Everything is free and easy 

Recently, MV saw King King – the Scottish blues rock band that we love so much. Halfway through their set that night, their singer Alan Nimmo played a cover by the band he said “made me want to play music.” The song that followed was “Heavy Load” by Free. Others too, not least Joe Bonamassa, have spoken of their debt to the music that was created all those years ago.

Which is exactly why there was such excitement when it was announced that Paul Rodgers was heading back onto the road to play songs from the Free back catalogue for the first time in a very long time indeed.

Anyone who saw Rodgers last year on the Bad Company tour knows he had very much still got that ability to sing that saw him dubbed “The Voice” and for this tour the assembled cast includes Pete Bullick on guitar, Ian Rowley on bass, Rich Newman on drums and Gerard Louis “G” on keyboards.

As befits a show like this, there is a celebratory air from the off, “Little Bit Of Love” is perhaps a little more poignant than usual given recent events, “Ride On A Pony” shows the depth of material that Free had, and the jamming on “Be My Friend” is a chance for the band to show their superb skills – Bullick in particular is in incredible form.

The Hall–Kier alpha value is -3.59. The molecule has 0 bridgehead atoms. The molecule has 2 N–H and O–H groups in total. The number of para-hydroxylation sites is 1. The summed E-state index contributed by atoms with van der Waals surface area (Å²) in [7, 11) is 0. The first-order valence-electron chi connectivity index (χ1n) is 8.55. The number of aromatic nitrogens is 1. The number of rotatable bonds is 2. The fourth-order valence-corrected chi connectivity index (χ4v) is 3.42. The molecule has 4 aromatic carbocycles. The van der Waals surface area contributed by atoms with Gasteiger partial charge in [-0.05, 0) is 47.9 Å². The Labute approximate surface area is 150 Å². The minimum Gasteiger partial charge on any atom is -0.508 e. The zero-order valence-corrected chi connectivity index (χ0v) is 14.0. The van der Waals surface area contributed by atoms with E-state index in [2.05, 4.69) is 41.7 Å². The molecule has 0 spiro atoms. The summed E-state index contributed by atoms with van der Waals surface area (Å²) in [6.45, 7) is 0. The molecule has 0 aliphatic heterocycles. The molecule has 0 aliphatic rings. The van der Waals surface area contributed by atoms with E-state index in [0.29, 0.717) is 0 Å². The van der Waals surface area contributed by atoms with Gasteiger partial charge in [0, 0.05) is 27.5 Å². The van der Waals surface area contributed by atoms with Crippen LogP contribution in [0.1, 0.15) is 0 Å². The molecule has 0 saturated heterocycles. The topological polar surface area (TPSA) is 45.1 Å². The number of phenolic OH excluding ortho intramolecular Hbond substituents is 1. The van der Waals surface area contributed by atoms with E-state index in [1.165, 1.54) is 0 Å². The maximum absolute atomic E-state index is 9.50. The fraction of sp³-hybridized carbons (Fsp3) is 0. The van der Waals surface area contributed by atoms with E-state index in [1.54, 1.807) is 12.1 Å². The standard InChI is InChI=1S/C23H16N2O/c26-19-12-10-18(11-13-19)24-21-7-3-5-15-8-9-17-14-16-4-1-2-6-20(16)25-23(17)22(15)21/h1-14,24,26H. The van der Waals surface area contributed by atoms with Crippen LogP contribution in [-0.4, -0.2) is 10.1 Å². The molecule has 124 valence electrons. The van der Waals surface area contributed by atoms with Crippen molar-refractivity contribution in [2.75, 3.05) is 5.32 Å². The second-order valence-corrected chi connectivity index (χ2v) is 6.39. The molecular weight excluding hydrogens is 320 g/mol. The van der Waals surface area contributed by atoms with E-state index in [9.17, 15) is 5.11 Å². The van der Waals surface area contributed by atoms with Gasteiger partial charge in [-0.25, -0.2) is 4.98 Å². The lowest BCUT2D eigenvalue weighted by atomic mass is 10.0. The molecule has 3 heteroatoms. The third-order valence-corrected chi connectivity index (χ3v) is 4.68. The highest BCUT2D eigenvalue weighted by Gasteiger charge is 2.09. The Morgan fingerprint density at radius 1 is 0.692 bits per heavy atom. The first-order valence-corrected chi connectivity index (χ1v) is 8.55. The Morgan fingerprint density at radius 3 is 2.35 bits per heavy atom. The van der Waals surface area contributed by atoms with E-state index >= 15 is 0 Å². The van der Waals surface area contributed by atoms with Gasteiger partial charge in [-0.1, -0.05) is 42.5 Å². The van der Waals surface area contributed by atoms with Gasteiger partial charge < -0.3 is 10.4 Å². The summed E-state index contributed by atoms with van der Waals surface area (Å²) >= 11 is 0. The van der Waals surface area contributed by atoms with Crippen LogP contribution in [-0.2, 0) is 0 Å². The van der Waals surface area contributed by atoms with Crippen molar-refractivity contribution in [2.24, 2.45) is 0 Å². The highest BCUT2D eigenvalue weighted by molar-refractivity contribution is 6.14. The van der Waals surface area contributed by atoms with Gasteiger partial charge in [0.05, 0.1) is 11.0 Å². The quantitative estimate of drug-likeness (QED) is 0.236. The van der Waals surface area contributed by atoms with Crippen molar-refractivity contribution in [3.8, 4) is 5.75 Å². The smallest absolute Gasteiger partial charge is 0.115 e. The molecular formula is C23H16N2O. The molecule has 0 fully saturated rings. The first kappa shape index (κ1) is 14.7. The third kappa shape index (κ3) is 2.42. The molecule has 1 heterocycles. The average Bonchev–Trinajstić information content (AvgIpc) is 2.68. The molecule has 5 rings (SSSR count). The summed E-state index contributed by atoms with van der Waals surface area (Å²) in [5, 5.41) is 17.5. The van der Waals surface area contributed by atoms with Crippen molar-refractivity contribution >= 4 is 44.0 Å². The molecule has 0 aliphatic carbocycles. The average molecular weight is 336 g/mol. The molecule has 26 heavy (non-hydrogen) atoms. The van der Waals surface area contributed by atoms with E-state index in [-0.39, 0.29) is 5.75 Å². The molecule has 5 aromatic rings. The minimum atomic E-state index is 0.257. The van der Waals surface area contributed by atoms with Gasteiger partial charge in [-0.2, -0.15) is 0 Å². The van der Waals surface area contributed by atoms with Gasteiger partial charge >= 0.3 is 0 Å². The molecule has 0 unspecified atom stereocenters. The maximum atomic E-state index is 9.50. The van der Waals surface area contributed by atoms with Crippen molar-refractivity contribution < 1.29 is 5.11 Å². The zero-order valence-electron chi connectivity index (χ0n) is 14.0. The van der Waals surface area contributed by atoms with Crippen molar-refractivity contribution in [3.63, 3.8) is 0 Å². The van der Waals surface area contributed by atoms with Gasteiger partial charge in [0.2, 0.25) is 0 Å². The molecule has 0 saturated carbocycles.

A neat mix of the hits and the ones they wanted to play is nowhere better evidenced than the pairing of the crowd pleasing “My Brother Jake” and “Love You So” which the band never played live back in the 70s.

A shortish set – the whole thing is over in under 80 minutes – is nonetheless packed full as it hurtles towards the end. “Mr Big” is a real highlight, “The Stealer” likewise and “Fire And Water” is quite simply brilliant.

The set ends with “The Hunter” – on their “Ton Of Sobs” album but originally an Albert King song – but there’s time for two encores.

The first one has the ones you’d want. “All Right Now” and “Wishing Well” remain two of the finest songs ever written and are as gleefully received as you might expect (and the singalong of the line “love in a peaceful world” is particularly rousing). There is a clever use of vintage photos on the big screen while they play too.

After this it is testament to the quality of  both “Walk In My Shadow” – which is turned into a bar room classic with the harmonica and piano work – and “Catch A Train” that it never feels like a case of after the Lord Mayor’s Show.

The whole evening fittingly and lovingly showcases the skill and unique songs of one of Britain’s finest bands. It is 50 years since Paul Rodgers met Paul Kossoff and the legacy was begun. Tonight proved – if you will forgive the cliché – that while these songs exist, then music is still all right (even) now.

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